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Error rates in forensic DNA analysis: Definition, numbers, impact and communication

  • Ate Kloosterman
    Correspondence
    Corresponding author at: Department of Human Biological Traces (HBS), Netherlands Forensic Institute, P.O. Box 24044, 2490 AA The Hague, The Netherlands. Tel.: +31 708886666.
    Affiliations
    Department of Human Biological Traces (HBS), Netherlands Forensic Institute, P.O. Box 24044, 2490 AA The Hague, The Netherlands

    Department of Science, Interdisciplinary Research, Statistics and Knowledge Management (WISK), Netherlands Forensic Institute, P.O. Box 24044, 2490 AA The Hague, The Netherlands

    Institute for Biodiversity and Ecosystem Dynamics, University of Amsterdam, Science Park 904, 1098 XH Amsterdam, The Netherlands
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  • Marjan Sjerps
    Affiliations
    Department of Science, Interdisciplinary Research, Statistics and Knowledge Management (WISK), Netherlands Forensic Institute, P.O. Box 24044, 2490 AA The Hague, The Netherlands

    Korteweg-de Vries Institute for Mathematics, University of Amsterdam, Science Park 904, 1098 XH Amsterdam, The Netherlands
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  • Astrid Quak
    Affiliations
    Department of Human Biological Traces (HBS), Netherlands Forensic Institute, P.O. Box 24044, 2490 AA The Hague, The Netherlands
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      Abstract

      Forensic DNA casework is currently regarded as one of the most important types of forensic evidence, and important decisions in intelligence and justice are based on it. However, errors occasionally occur and may have very serious consequences. In other domains, error rates have been defined and published. The forensic domain is lagging behind concerning this transparency for various reasons.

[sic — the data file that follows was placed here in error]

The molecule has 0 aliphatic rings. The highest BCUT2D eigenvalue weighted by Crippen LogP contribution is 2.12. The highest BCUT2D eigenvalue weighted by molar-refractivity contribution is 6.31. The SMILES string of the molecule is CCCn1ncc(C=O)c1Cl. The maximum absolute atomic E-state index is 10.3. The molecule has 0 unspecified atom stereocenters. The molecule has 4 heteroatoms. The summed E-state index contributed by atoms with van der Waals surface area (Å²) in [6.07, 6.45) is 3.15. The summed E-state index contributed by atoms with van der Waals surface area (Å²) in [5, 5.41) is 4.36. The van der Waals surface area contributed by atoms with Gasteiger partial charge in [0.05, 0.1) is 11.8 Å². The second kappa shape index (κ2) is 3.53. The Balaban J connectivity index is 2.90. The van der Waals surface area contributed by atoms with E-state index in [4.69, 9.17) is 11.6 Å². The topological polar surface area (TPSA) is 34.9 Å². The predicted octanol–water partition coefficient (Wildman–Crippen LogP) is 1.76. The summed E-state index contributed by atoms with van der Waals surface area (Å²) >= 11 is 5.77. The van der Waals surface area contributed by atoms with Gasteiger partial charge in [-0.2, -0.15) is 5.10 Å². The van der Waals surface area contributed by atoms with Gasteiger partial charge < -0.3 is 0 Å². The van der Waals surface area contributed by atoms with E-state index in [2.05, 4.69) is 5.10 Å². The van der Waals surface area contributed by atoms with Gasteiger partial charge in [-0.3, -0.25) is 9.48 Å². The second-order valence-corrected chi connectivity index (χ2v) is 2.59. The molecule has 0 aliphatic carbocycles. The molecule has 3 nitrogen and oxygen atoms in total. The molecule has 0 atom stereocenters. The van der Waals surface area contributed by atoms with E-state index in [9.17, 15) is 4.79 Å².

In this paper we provide definitions and observed frequencies for different types of errors at the Human Biological Traces Department of the Netherlands Forensic Institute (NFI) over the years 2008–2012. Furthermore, we assess their actual and potential impact and describe how the NFI deals with the communication of these numbers to the legal justice system.
      We conclude that the observed relative frequency of quality failures is comparable to studies from clinical laboratories and genetic testing centres. Furthermore, this frequency is constant over the five-year study period. The most common causes of failures related to the laboratory process were contamination and human error. Most human errors could be corrected, whereas gross contamination in crime samples often resulted in irreversible consequences. Hence this type of contamination is identified as the most significant source of error. Of the known contamination incidents, most were detected by the NFI quality control system before the report was issued to the authorities, and thus did not lead to flawed decisions like false convictions. However in a very limited number of cases crucial errors were detected after the report was issued, sometimes with severe consequences. Many of these errors were made in the post-analytical phase.
      The error rates reported in this paper are useful for quality improvement and benchmarking, and contribute to an open research culture that promotes public trust. However, they are irrelevant in the context of a particular case. Here case-specific probabilities of undetected errors are needed. These should be reported, separately from the match probability, when requested by the court or when there are internal or external indications for error. It should also be made clear that there are various other issues to consider, like DNA transfer. Forensic statistical models, in particular Bayesian networks, may be useful to take the various uncertainties into account and demonstrate their effects on the evidential value of the forensic DNA results.

      Keywords

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